Meriden is an embarrassing and difficult friend, with wild mood swings and lavish public displays of emotion. At one point, he and his friends go out for an evening of dinner and theatre, and he nearly ruins the whole thing by having a sulky fit because the Phyllis character (Perdita Joan Croft) won’t wear the dress he wants her to wear. But then once they are all out together, he puts on a ridiculous, childish show of voluble enjoyment:
…in the Tube he began a flow of conversation which continued almost without interruption until the curtain rose nearly two hours later upon the detective drama he had chosen as the evening’s crowning pleasure. The change in his mood was as complete as it was unexpected. At each stage of their advance he became progressively more cheerful, bursting head foremost through the daunting rattle of the train, astounding the brasserie where they ate beneath the rumble of Piccadilly Circus, disquieting the rather solemn ladies of the pit queue, who lifted frightened eyes from their books and papers, and pulled their camp stools rather ostentatiously away from the vociferous and gesticulating invasion. (p. 82-3)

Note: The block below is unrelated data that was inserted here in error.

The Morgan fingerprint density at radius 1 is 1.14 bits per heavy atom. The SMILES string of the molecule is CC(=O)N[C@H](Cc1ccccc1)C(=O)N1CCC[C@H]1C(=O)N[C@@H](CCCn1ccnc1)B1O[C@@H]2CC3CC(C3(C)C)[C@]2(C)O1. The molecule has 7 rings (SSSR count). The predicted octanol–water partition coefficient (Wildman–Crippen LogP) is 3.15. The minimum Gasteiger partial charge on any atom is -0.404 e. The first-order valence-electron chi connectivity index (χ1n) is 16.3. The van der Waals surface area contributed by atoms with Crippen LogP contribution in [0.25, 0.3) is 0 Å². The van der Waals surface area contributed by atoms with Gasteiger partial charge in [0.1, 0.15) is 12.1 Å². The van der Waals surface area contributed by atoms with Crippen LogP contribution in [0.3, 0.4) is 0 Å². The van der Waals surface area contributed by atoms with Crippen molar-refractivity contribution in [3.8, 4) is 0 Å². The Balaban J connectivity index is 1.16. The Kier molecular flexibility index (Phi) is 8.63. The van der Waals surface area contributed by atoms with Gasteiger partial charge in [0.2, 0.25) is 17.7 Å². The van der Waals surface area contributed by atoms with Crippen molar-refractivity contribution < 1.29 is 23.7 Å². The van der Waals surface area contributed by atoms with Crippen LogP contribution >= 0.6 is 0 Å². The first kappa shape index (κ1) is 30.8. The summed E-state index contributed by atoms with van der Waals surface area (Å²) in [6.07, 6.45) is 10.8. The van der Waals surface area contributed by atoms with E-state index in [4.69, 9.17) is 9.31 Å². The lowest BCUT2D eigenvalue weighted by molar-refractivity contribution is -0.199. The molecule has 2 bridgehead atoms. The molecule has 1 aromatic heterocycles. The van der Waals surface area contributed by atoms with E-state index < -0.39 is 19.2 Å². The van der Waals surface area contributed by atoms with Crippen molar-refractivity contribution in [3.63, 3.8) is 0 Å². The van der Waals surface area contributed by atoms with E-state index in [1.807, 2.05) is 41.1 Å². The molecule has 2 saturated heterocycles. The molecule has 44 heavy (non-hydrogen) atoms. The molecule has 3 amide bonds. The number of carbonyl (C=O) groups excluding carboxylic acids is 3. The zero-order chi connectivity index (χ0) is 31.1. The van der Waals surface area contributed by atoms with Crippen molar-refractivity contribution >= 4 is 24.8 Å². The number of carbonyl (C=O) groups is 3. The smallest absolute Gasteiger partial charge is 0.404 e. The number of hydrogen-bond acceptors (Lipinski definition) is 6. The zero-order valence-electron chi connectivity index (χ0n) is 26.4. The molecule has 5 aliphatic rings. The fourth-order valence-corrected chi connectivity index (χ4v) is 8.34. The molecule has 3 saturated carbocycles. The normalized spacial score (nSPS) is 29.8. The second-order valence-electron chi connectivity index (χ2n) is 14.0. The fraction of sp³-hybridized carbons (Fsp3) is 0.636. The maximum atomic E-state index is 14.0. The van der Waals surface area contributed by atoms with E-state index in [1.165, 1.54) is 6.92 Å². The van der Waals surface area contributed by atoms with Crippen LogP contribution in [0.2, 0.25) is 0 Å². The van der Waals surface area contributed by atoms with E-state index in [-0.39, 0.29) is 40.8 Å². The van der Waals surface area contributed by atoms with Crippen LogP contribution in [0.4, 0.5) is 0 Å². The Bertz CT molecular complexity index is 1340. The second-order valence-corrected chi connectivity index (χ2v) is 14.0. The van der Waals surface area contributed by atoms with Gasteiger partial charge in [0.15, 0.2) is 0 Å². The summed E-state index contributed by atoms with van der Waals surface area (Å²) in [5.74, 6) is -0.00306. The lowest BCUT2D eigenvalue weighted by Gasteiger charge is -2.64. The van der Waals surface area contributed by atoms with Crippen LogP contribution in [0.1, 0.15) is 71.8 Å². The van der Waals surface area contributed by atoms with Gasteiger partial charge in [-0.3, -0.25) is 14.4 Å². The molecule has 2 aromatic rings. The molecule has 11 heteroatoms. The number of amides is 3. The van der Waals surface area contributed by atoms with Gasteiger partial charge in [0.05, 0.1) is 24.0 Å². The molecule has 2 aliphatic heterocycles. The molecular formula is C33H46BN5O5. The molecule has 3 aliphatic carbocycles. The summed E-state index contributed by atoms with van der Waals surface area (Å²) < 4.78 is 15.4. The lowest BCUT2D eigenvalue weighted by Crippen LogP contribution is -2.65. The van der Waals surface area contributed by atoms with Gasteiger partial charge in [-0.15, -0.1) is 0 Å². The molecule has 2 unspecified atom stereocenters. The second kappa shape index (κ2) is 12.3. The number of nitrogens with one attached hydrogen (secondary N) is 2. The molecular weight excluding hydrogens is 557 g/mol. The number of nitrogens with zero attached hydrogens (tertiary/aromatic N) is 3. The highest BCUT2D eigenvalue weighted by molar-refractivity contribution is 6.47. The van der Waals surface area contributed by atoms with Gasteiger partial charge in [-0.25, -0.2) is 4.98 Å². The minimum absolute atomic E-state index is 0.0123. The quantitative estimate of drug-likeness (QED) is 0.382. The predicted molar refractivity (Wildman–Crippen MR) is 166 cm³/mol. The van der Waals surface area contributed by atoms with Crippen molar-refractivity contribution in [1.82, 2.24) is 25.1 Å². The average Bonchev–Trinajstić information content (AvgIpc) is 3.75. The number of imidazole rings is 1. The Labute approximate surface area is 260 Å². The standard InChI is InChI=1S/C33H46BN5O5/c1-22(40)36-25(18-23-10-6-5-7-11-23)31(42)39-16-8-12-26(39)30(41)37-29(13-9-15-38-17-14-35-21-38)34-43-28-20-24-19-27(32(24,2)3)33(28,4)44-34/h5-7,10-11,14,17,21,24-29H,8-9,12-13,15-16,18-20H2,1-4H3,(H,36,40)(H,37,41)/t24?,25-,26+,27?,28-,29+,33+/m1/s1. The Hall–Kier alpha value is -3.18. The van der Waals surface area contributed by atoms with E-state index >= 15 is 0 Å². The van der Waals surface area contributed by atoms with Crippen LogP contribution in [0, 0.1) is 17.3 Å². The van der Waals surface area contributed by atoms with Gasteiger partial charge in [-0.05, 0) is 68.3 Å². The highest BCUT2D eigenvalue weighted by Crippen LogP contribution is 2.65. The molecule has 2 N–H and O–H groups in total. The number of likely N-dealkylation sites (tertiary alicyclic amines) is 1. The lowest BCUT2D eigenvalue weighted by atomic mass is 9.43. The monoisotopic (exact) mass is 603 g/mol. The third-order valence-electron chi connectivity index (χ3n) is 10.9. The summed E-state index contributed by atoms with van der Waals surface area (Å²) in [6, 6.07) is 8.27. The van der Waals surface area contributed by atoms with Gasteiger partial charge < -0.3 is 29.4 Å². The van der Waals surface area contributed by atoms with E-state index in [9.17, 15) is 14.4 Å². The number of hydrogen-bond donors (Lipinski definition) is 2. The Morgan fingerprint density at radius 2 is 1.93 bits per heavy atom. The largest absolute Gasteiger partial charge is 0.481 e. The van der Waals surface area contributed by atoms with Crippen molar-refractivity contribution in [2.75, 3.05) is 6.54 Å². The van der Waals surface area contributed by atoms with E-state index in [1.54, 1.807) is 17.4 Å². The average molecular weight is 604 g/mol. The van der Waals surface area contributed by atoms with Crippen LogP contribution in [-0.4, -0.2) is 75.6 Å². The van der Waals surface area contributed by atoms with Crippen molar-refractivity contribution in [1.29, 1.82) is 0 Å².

While waiting in line to get into the theatre, Meriden starts a loud and totally socially unacceptable conversation about the symbolic meanings of homosexuality.
His voice was loud enough to carry beyond their own particular group, and a shudder, an almost audible gasp, seemed to reach them from the closer couples…. A sort of horrible fascination seemed to keep their neighbors within earshot of the discussion…. Ralph, on the outskirts of the talk, could see clearly the prurient curiosity, the fascinated distaste, in the eyes of the waiting crowd, and the sight infuriated him. (p. 86, 87)
Here is another moment that seems characteristically CW. Ralph and Meriden have a passionate argument about their attitudes to the past, and: